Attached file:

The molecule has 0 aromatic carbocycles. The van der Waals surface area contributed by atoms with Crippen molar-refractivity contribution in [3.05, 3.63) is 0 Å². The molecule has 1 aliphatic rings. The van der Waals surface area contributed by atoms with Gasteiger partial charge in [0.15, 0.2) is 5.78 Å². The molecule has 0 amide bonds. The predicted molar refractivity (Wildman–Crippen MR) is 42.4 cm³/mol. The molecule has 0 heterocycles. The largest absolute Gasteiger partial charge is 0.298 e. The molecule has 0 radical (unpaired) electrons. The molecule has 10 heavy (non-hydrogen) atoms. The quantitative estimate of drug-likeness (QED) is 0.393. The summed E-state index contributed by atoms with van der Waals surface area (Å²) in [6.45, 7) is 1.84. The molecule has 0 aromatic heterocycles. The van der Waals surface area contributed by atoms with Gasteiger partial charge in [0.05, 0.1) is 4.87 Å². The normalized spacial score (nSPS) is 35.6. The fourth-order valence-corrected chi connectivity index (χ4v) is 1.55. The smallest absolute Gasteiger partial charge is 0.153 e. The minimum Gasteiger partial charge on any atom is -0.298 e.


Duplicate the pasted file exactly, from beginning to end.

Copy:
The molecule has 0 aromatic carbocycles. The van der Waals surface area contributed by atoms with Crippen molar-refractivity contribution in [3.05, 3.63) is 0 Å². The molecule has 1 aliphatic rings. The van der Waals surface area contributed by atoms with Gasteiger partial charge in [0.15, 0.2) is 5.78 Å². The molecule has 0 amide bonds. The predicted molar refractivity (Wildman–Crippen MR) is 42.4 cm³/mol. The molecule has 0 heterocycles. The largest absolute Gasteiger partial charge is 0.298 e. The molecule has 0 radical (unpaired) electrons. The molecule has 10 heavy (non-hydrogen) atoms. The quantitative estimate of drug-likeness (QED) is 0.393. The summed E-state index contributed by atoms with van der Waals surface area (Å²) in [6.45, 7) is 1.84. The molecule has 0 aromatic heterocycles. The van der Waals surface area contributed by atoms with Gasteiger partial charge in [0.05, 0.1) is 4.87 Å². The normalized spacial score (nSPS) is 35.6. The fourth-order valence-corrected chi connectivity index (χ4v) is 1.55. The smallest absolute Gasteiger partial charge is 0.153 e. The minimum Gasteiger partial charge on any atom is -0.298 e.